Landsman, the New York-domiciled plaintiff, filed this suit in New Jersey, and advocates for the application of New Jersey law. Skinder, the New Jersey-domiciled defendant, advocates for the governance of New York law. In Bonime v. Avaya, Inc., 547 F.3d 497, 500 (2d Cir. 2008), the Second Circuit ruled that "a class action for statutory damages under the TCPA is not actionable in New York state court" in light of C.P.L.R. 901(b), "which provides that "Unless a statute creating or imposing a penalty, or a minimum measure of recovery specifically authorizes the recovery thereof in a class action, an action to recover a penalty, or minimum measure of recovery created or imposed by statute may not be maintained as a class action.‟" Id. (quoting C.P.L.R. § 901(b). In contrast, New Jersey courts do not prohibit class actions for statutory damages, and where New Jersey law applies, such TCPA suits are permitted.

Critically, the statutory language of the TCPA creates a private right of action only "if otherwise permitted by the law or rules of court of a State." 47 U.S.C. § 227(b)(3). Uniquely with respect to the TCPA, it is settled that state law is substantive because "the TCPA specifically provides that state law will determine whether a cause of action lies in any given state and what types of actions are permissible." Rudgayzer & Gratt v. LRS Comms., Inc., 789 N.Y.S.2d 601, 603 (N.Y. App. Term 2004). Certainly, no law could be more substantive than New York‟s C.P.L.R. § 901(b), which would foreclose the possibility of this Court having jurisdiction over the putative class action if New York law were applied in a choice-of-law analysis. For that reason the Court must perform a choice-of-law analysis to decide whether the substantive law of New Jersey or New York is to be applied. The outcome of such a choice-oflaw analysis will be determinative as to whether diversity-of-citizenship jurisdiction may be maintained by the Court.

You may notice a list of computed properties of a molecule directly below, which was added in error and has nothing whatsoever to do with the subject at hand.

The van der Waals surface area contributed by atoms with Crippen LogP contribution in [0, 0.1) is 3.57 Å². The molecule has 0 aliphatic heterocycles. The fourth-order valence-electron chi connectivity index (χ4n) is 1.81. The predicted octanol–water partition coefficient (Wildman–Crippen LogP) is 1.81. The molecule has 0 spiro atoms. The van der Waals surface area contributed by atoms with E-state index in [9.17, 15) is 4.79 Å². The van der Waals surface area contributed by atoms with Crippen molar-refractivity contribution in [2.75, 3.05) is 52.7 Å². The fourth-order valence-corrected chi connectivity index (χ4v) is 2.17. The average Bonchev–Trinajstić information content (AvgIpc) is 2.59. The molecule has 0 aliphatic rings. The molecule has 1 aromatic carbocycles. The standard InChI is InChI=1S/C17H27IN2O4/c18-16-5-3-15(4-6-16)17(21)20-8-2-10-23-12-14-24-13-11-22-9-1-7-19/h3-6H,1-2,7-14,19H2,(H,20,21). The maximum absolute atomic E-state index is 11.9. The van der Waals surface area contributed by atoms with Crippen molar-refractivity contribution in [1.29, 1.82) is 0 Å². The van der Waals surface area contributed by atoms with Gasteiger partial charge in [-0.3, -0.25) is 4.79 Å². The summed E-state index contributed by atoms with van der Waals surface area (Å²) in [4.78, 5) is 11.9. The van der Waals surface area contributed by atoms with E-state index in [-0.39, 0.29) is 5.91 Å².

In considering this issue, Skinder‟s reply brief (D.E. 25) directed the Court‟s attention to the New Jersey Supreme Court‟s November 24, 2008 decision in P.V. v. Camp Jaycee, 197 N.J. 132 (2008). As recently as the filing of Skinder‟s moving brief in October 2008, the conflict of laws analysis applied in New Jersey to tort claims was a conventional "governmental interest" test. See Fu v. Fu, 160 N.J. 108, 118 (1999) (observing that New Jersey applies a "government interest" test rather than the "the traditional rule of lex loci delicti"). In Camp Jaycee, however, the New Jersey Supreme Court announced that although it would thereafter "continu[e] to denominate [its] standard as a kind of governmental interest test," it would "now apply the Second Restatement‟s most significant relationship standard in tort cases." Camp Jaycee, 197 N.J. at 142-43. "Under that standard," the court stated, "the law of the state of the injury is applicable unless another state has a more significant relationship to the parties and issues." Id. at 143. "The Second Restatement assessment takes place on an issue-by-issue basis" and "is qualitative, not quantitative." Id. (citing Henry v. Richardson-Merrell, Inc., 508 F.2d 28, 32 (3d Cir. 1975).).